Mar 28, 2018

Lark or owl? – Kandy Shepherd

 Are you a lark or an owl? I’m definitely an owl! Getting up early in the morning is torture for me, accompanied by much grumbling. Alarm clocks are demonic devices, deserving to be thrown at the wall for daring to disturb my slumbers.

But as the sun goes down, I rev up. I happily stay up until after midnight. My best writing time is in the early hours when the world is quiet and I can get deep into my creative zone. Sometimes I write all night—but then regret it when the rest of the world is waking up when I want to go to sleep!

That’s when I wish I was a lark—instead of having to force my owlish self unwillingly into the 9-to-5 world. I’d love to bound out of bed full of morning energy. “There’s nothing more wonderful than watching the sun rise, it’s the best time of the day,” my larkish friends enthuse. Er, I actually haven’t seen many sunrises in my life. But I’m very familiar with the midnight sky!

I don't often get to see the dawn like a lark!

 The world also seems to view the early-rising larks among us as somehow more virtuous than lazy slug-a-bed night owls who go to bed at a decadently late hour. It seems work is more valued done by those early at the desk than those who are more willing to stay late!

Representation of owl me in the mornings!

 You can imagine how delighted I was to see recent reports that suggest owls and larks are born that way. Apparently we can blame our ancestors for our sleep patterns. Because long ago when we all lived a tribal life, there was a need for someone to always be awake and on guard both day and night to watch out for the rest of the tribe.

Owls were genetically programmed to stay up at night while the others slept, to guard against predators and to sound the alarm when required. Larks did the same during the day while the owls rested. Someone was always awake and alert to possible danger. Staggered sleeping patterns helped keep the tribe safe. It makes sense, doesn’t it? I like the idea that people who rose early to watch at the dawn of the day, and those able to stay awake after dark worked together for the greater good! Much like modern-day shift workers.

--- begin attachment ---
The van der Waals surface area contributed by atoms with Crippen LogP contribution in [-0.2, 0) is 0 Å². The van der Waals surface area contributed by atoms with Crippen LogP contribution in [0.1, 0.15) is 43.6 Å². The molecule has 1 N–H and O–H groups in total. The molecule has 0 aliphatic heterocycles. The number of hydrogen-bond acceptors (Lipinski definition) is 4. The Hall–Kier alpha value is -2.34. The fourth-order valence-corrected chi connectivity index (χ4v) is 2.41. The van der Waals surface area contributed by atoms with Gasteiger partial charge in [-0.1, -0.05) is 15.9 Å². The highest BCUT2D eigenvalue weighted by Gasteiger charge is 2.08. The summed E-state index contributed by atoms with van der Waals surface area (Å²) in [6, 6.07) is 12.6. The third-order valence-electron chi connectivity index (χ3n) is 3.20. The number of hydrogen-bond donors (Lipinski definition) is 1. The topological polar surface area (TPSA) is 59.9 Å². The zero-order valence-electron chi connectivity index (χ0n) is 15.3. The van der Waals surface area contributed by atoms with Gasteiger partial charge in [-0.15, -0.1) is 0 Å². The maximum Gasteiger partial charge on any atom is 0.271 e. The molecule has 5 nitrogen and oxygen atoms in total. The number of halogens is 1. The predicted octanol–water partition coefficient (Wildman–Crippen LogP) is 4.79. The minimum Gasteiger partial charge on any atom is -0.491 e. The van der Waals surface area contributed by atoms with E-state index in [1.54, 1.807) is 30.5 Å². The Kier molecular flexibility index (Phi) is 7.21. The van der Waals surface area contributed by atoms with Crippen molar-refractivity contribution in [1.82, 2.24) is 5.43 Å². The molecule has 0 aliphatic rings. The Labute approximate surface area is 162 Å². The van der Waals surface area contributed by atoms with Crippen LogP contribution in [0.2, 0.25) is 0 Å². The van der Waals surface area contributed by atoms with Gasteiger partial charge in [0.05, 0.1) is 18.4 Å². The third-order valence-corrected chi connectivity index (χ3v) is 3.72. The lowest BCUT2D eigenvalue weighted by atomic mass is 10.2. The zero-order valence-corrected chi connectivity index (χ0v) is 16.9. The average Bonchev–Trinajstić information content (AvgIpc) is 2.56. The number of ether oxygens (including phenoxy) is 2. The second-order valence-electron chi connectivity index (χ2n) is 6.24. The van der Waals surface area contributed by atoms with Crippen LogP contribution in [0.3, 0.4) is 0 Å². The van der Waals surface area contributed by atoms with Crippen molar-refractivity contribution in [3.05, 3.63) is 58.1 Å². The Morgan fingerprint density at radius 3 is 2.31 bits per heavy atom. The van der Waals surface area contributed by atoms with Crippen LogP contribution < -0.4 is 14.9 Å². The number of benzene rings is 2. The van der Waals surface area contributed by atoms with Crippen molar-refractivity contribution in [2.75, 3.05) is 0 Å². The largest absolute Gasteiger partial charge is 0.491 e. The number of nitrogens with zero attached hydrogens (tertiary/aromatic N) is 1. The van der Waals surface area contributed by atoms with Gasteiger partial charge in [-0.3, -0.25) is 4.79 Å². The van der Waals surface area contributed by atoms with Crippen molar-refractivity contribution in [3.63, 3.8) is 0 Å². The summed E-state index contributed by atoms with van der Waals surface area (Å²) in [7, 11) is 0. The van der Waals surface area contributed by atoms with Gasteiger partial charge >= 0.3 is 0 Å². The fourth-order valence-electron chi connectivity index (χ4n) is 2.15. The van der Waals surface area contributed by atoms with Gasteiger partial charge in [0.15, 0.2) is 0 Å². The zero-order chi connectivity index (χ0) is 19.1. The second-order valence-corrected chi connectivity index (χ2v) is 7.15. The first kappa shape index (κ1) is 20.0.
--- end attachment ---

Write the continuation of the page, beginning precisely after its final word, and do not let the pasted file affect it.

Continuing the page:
I come from a family of owls—an inherited tendency so it seems. Thankfully, I married an owl—though he doesn’t stay up quite as late as I do. Perhaps back in our cave dwelling days, his ancestor did the dusk to midnight guard-duty shift and mine did the midnight til dawn shift. That might also explain a baby who never wanted to sleep at night!

What about you? Are you an owl or a lark? A shift worker? Any clashes between owls and larks living together? I’d love to hear your thoughts.


  1. What a good post Kandy I am a Lark and Hubby is an Owl LOL I love the quiet of the early morning although I do read for a while in bed before I turn the light off :)

    Have Fun


  2. Helen, with all you have to do and with young children in your life, I am not at all surprised that you are Lark!

  3. Great post. I’m definitely an owl. Drag myself out of bed in the morning but can stay up late into the night. I love this time when everyone else is asleep. My husband is a lark, up in the mornings hours before me. I think it’s a great combination.

  4. My husband's a lark; I'm an owl. Seems to be a common theme....
    I too get lots of computer work done in the wee hours. Nobody is watching TV nearby, the phone isn't ringing, emails aren't pinging in, no meals to make, nobody is bugging me, life is good!

  5. I'm definitely not a lark, Kandy. Mind you, the older I get the less owlish I become too! And while I groan when the alarm goes off and VERY reluctantly climb out of bed, mornings are when I get my best writing work done, so... But I love the idea that our sleeping patterns might be inherited -- very cool. :-)